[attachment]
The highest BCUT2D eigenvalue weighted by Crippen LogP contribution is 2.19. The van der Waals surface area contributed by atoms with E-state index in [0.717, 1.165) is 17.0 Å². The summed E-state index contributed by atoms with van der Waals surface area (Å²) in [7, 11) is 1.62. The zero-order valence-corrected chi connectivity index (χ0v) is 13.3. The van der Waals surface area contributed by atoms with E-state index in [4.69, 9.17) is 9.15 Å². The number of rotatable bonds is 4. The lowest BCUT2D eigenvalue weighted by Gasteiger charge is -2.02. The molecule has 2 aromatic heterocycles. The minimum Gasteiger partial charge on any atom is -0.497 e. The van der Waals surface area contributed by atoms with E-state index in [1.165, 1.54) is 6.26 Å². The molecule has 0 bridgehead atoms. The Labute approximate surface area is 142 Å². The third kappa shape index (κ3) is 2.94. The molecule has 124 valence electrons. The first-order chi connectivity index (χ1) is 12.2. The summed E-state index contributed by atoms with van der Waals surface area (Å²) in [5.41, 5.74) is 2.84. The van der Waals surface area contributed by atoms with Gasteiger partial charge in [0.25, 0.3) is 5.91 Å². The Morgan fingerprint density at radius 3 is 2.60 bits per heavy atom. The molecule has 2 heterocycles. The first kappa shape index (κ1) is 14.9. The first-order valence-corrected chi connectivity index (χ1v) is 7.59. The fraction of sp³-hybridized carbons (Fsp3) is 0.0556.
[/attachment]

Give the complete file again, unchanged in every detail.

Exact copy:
The highest BCUT2D eigenvalue weighted by Crippen LogP contribution is 2.19. The van der Waals surface area contributed by atoms with E-state index in [0.717, 1.165) is 17.0 Å². The summed E-state index contributed by atoms with van der Waals surface area (Å²) in [7, 11) is 1.62. The zero-order valence-corrected chi connectivity index (χ0v) is 13.3. The van der Waals surface area contributed by atoms with E-state index in [4.69, 9.17) is 9.15 Å². The number of rotatable bonds is 4. The lowest BCUT2D eigenvalue weighted by Gasteiger charge is -2.02. The molecule has 2 aromatic heterocycles. The minimum Gasteiger partial charge on any atom is -0.497 e. The van der Waals surface area contributed by atoms with E-state index in [1.165, 1.54) is 6.26 Å². The molecule has 0 bridgehead atoms. The Labute approximate surface area is 142 Å². The third kappa shape index (κ3) is 2.94. The molecule has 124 valence electrons. The first-order chi connectivity index (χ1) is 12.2. The summed E-state index contributed by atoms with van der Waals surface area (Å²) in [5.41, 5.74) is 2.84. The van der Waals surface area contributed by atoms with Gasteiger partial charge in [0.25, 0.3) is 5.91 Å². The Morgan fingerprint density at radius 3 is 2.60 bits per heavy atom. The molecule has 2 heterocycles. The first kappa shape index (κ1) is 14.9. The first-order valence-corrected chi connectivity index (χ1v) is 7.59. The fraction of sp³-hybridized carbons (Fsp3) is 0.0556.